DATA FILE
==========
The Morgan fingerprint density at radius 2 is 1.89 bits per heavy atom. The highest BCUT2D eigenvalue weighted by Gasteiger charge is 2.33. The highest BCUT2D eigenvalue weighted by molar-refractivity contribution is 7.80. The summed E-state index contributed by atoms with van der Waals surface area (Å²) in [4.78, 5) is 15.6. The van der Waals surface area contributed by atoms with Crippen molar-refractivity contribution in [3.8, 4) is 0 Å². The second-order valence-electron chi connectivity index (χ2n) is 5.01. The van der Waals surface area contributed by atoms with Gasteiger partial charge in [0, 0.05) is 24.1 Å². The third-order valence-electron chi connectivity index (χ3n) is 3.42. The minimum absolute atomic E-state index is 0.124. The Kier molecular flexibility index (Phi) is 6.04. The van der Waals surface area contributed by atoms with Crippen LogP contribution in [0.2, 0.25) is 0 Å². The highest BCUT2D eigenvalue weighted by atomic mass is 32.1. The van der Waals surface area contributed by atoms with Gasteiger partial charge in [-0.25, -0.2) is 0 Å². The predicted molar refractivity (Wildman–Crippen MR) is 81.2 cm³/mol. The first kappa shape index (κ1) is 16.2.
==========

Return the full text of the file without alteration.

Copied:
The Morgan fingerprint density at radius 2 is 1.89 bits per heavy atom. The highest BCUT2D eigenvalue weighted by Gasteiger charge is 2.33. The highest BCUT2D eigenvalue weighted by molar-refractivity contribution is 7.80. The summed E-state index contributed by atoms with van der Waals surface area (Å²) in [4.78, 5) is 15.6. The van der Waals surface area contributed by atoms with Crippen molar-refractivity contribution in [3.8, 4) is 0 Å². The second-order valence-electron chi connectivity index (χ2n) is 5.01. The van der Waals surface area contributed by atoms with Gasteiger partial charge in [0, 0.05) is 24.1 Å². The third-order valence-electron chi connectivity index (χ3n) is 3.42. The minimum absolute atomic E-state index is 0.124. The Kier molecular flexibility index (Phi) is 6.04. The van der Waals surface area contributed by atoms with Crippen LogP contribution in [0.2, 0.25) is 0 Å². The highest BCUT2D eigenvalue weighted by atomic mass is 32.1. The van der Waals surface area contributed by atoms with Gasteiger partial charge in [-0.25, -0.2) is 0 Å². The predicted molar refractivity (Wildman–Crippen MR) is 81.2 cm³/mol. The first kappa shape index (κ1) is 16.2.